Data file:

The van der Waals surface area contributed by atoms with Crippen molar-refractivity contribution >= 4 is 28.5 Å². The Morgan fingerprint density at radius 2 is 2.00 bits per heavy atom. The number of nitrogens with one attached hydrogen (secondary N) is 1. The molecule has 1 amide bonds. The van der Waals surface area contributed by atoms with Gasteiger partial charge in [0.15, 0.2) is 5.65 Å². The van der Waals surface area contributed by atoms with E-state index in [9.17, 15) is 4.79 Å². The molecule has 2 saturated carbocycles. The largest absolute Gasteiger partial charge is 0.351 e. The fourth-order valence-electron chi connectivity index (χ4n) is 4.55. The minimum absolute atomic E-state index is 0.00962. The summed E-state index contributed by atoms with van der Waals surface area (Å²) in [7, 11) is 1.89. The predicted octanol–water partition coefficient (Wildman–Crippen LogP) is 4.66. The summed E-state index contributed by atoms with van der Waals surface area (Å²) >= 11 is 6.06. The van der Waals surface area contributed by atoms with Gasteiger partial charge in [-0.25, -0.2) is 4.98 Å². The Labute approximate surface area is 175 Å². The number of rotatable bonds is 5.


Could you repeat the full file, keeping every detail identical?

The van der Waals surface area contributed by atoms with Crippen molar-refractivity contribution >= 4 is 28.5 Å². The Morgan fingerprint density at radius 2 is 2.00 bits per heavy atom. The number of nitrogens with one attached hydrogen (secondary N) is 1. The molecule has 1 amide bonds. The van der Waals surface area contributed by atoms with Gasteiger partial charge in [0.15, 0.2) is 5.65 Å². The van der Waals surface area contributed by atoms with E-state index in [9.17, 15) is 4.79 Å². The molecule has 2 saturated carbocycles. The largest absolute Gasteiger partial charge is 0.351 e. The fourth-order valence-electron chi connectivity index (χ4n) is 4.55. The minimum absolute atomic E-state index is 0.00962. The summed E-state index contributed by atoms with van der Waals surface area (Å²) in [7, 11) is 1.89. The predicted octanol–water partition coefficient (Wildman–Crippen LogP) is 4.66. The summed E-state index contributed by atoms with van der Waals surface area (Å²) >= 11 is 6.06. The van der Waals surface area contributed by atoms with Gasteiger partial charge in [-0.25, -0.2) is 4.98 Å². The Labute approximate surface area is 175 Å². The number of rotatable bonds is 5.